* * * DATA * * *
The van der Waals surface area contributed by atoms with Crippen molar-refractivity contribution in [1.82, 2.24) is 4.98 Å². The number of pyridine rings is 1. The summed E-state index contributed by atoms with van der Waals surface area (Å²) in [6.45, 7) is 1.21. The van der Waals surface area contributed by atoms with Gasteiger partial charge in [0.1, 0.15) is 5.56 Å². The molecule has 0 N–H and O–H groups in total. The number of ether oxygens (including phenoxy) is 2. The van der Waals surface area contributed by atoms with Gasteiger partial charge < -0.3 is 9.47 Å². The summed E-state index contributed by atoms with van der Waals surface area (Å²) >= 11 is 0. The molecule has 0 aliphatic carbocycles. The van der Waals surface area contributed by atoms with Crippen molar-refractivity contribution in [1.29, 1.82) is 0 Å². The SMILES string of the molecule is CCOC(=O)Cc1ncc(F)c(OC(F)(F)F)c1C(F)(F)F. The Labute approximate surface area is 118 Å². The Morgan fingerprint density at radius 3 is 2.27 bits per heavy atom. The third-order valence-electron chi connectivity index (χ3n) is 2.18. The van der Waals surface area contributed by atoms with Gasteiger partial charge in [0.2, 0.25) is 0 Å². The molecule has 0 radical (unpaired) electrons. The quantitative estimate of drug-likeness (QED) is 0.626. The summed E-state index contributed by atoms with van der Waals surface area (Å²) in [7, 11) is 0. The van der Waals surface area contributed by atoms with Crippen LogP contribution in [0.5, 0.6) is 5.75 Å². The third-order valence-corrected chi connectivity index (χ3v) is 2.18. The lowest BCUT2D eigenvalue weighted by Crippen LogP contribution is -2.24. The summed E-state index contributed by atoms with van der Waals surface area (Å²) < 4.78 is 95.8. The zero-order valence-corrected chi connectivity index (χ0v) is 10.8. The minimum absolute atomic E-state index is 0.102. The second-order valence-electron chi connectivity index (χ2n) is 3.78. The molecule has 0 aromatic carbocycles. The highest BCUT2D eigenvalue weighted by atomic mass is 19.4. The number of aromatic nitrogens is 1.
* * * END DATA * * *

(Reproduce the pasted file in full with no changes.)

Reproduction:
The van der Waals surface area contributed by atoms with Crippen molar-refractivity contribution in [1.82, 2.24) is 4.98 Å². The number of pyridine rings is 1. The summed E-state index contributed by atoms with van der Waals surface area (Å²) in [6.45, 7) is 1.21. The van der Waals surface area contributed by atoms with Gasteiger partial charge in [0.1, 0.15) is 5.56 Å². The molecule has 0 N–H and O–H groups in total. The number of ether oxygens (including phenoxy) is 2. The van der Waals surface area contributed by atoms with Gasteiger partial charge < -0.3 is 9.47 Å². The summed E-state index contributed by atoms with van der Waals surface area (Å²) >= 11 is 0. The molecule has 0 aliphatic carbocycles. The van der Waals surface area contributed by atoms with Crippen molar-refractivity contribution in [1.29, 1.82) is 0 Å². The SMILES string of the molecule is CCOC(=O)Cc1ncc(F)c(OC(F)(F)F)c1C(F)(F)F. The Labute approximate surface area is 118 Å². The Morgan fingerprint density at radius 3 is 2.27 bits per heavy atom. The third-order valence-electron chi connectivity index (χ3n) is 2.18. The van der Waals surface area contributed by atoms with Gasteiger partial charge in [0.2, 0.25) is 0 Å². The molecule has 0 radical (unpaired) electrons. The quantitative estimate of drug-likeness (QED) is 0.626. The summed E-state index contributed by atoms with van der Waals surface area (Å²) in [7, 11) is 0. The van der Waals surface area contributed by atoms with Crippen LogP contribution in [0.5, 0.6) is 5.75 Å². The third-order valence-corrected chi connectivity index (χ3v) is 2.18. The lowest BCUT2D eigenvalue weighted by Crippen LogP contribution is -2.24. The summed E-state index contributed by atoms with van der Waals surface area (Å²) < 4.78 is 95.8. The zero-order valence-corrected chi connectivity index (χ0v) is 10.8. The minimum absolute atomic E-state index is 0.102. The second-order valence-electron chi connectivity index (χ2n) is 3.78. The molecule has 0 aromatic carbocycles. The highest BCUT2D eigenvalue weighted by atomic mass is 19.4. The number of aromatic nitrogens is 1.